With 2009 winding down, MarketWatch’s Mark Hulbert says many signs point toward large-cap stocks being the place to be.
Hulbert says that in general, this time of year is a good time to invest in large caps. “In short,” he explains, “mutual fund managers’ compensation incentives induce them to underweight small-caps as year-end approaches and overweight large-caps.” That process starts well before December, Hulbert says, pointing to this past November as evidence (large caps almost doubled the returns of small caps for the month, he says).
In December, Hulbert says, tax-loss selling also comes into play. And “because small-cap stocks tend to have the lightest trading volumes, their prices tend to be the ones most affected by such selling,” he says.
And there are additional reasons that 2009 in particular should feature a lot of tax-loss selling, Hulbert says. He notes that following big positive years like 2009, tax-loss selling is an even greater factor than it is in down years, when many investors lose money and thus don’t need to offset gains.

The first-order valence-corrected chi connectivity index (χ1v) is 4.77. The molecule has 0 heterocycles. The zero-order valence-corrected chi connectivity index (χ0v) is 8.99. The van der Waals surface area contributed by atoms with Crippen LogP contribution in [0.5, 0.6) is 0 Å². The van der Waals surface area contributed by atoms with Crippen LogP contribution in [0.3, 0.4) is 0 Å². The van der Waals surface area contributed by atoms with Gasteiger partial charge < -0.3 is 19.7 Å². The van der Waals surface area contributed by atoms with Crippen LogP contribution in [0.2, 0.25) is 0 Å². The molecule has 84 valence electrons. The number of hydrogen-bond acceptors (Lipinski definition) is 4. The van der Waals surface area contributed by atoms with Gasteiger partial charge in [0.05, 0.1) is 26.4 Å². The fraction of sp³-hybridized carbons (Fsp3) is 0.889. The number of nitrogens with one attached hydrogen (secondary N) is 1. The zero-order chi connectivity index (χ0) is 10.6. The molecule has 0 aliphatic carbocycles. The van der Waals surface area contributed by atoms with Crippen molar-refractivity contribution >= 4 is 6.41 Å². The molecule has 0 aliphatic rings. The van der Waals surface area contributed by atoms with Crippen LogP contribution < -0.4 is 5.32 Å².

Hulbert provides data that backs up his contentions about now being prime time for large caps. He examined stock returns for the month of December and first two weeks of January going back to 1964, and found that “there is a strong inverse correlation between the stock market’s strength over the first 11 months of the year and the small-caps’ relative performance during December and the first half of January.”
“What this means: Because the stock market is coming off such a phenomenal rally — up 21% for the year, and up a phenomenal 65% since the March lows — the odds favor the large caps over the small caps over the next six weeks,” Hulbert concludes.